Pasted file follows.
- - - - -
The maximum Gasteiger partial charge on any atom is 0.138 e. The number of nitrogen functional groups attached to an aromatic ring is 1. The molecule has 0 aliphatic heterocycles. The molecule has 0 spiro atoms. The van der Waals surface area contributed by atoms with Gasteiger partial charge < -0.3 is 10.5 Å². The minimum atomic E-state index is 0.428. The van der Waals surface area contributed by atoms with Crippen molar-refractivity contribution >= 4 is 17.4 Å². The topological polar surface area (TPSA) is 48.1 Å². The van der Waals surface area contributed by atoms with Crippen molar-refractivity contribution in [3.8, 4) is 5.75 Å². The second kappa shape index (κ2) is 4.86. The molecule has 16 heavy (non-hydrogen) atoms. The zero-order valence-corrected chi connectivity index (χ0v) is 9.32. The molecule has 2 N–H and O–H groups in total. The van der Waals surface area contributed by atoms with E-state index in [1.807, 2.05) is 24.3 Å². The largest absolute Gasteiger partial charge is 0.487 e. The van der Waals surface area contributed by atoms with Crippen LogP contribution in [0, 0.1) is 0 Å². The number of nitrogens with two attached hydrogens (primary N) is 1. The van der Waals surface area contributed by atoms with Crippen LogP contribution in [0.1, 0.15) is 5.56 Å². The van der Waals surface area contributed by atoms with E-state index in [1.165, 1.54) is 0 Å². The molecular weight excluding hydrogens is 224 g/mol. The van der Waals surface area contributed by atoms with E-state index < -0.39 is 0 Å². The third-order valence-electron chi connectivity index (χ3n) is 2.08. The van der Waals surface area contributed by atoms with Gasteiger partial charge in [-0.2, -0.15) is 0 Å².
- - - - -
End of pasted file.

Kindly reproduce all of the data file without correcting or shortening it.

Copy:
The maximum Gasteiger partial charge on any atom is 0.138 e. The number of nitrogen functional groups attached to an aromatic ring is 1. The molecule has 0 aliphatic heterocycles. The molecule has 0 spiro atoms. The van der Waals surface area contributed by atoms with Gasteiger partial charge < -0.3 is 10.5 Å². The minimum atomic E-state index is 0.428. The van der Waals surface area contributed by atoms with Crippen molar-refractivity contribution >= 4 is 17.4 Å². The topological polar surface area (TPSA) is 48.1 Å². The van der Waals surface area contributed by atoms with Crippen molar-refractivity contribution in [3.8, 4) is 5.75 Å². The second kappa shape index (κ2) is 4.86. The molecule has 16 heavy (non-hydrogen) atoms. The zero-order valence-corrected chi connectivity index (χ0v) is 9.32. The molecule has 2 N–H and O–H groups in total. The van der Waals surface area contributed by atoms with E-state index in [1.807, 2.05) is 24.3 Å². The largest absolute Gasteiger partial charge is 0.487 e. The van der Waals surface area contributed by atoms with Crippen LogP contribution in [0, 0.1) is 0 Å². The number of nitrogens with two attached hydrogens (primary N) is 1. The van der Waals surface area contributed by atoms with Crippen LogP contribution in [0.1, 0.15) is 5.56 Å². The van der Waals surface area contributed by atoms with E-state index in [1.165, 1.54) is 0 Å². The molecular weight excluding hydrogens is 224 g/mol. The van der Waals surface area contributed by atoms with E-state index < -0.39 is 0 Å². The third-order valence-electron chi connectivity index (χ3n) is 2.08. The van der Waals surface area contributed by atoms with Gasteiger partial charge in [-0.2, -0.15) is 0 Å².